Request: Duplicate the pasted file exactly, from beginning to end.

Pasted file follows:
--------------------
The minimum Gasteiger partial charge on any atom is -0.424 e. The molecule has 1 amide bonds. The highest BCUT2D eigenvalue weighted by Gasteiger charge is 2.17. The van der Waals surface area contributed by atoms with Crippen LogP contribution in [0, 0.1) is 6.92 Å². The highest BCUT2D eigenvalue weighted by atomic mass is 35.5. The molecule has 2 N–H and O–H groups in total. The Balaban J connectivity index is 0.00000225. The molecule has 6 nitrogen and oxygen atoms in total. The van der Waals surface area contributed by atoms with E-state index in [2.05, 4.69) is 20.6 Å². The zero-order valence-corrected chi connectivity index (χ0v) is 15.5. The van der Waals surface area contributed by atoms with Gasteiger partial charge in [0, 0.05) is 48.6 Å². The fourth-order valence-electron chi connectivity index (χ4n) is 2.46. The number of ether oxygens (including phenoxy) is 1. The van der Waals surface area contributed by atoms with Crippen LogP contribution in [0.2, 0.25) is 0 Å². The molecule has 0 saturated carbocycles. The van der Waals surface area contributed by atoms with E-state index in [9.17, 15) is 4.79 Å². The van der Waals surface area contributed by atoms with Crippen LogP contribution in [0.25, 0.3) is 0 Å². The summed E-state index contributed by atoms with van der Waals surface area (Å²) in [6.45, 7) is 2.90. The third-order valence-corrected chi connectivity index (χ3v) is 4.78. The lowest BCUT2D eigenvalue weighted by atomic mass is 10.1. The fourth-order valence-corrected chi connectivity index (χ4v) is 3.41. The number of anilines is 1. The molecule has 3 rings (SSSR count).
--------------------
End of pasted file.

The minimum Gasteiger partial charge on any atom is -0.424 e. The molecule has 1 amide bonds. The highest BCUT2D eigenvalue weighted by Gasteiger charge is 2.17. The van der Waals surface area contributed by atoms with Crippen LogP contribution in [0, 0.1) is 6.92 Å². The highest BCUT2D eigenvalue weighted by atomic mass is 35.5. The molecule has 2 N–H and O–H groups in total. The Balaban J connectivity index is 0.00000225. The molecule has 6 nitrogen and oxygen atoms in total. The van der Waals surface area contributed by atoms with E-state index in [2.05, 4.69) is 20.6 Å². The zero-order valence-corrected chi connectivity index (χ0v) is 15.5. The van der Waals surface area contributed by atoms with Gasteiger partial charge in [0, 0.05) is 48.6 Å². The fourth-order valence-electron chi connectivity index (χ4n) is 2.46. The number of ether oxygens (including phenoxy) is 1. The van der Waals surface area contributed by atoms with Crippen LogP contribution in [0.2, 0.25) is 0 Å². The molecule has 0 saturated carbocycles. The van der Waals surface area contributed by atoms with E-state index in [9.17, 15) is 4.79 Å². The van der Waals surface area contributed by atoms with Crippen LogP contribution in [0.25, 0.3) is 0 Å². The summed E-state index contributed by atoms with van der Waals surface area (Å²) in [6.45, 7) is 2.90. The third-order valence-corrected chi connectivity index (χ3v) is 4.78. The lowest BCUT2D eigenvalue weighted by atomic mass is 10.1. The fourth-order valence-corrected chi connectivity index (χ4v) is 3.41. The number of anilines is 1. The molecule has 3 rings (SSSR count).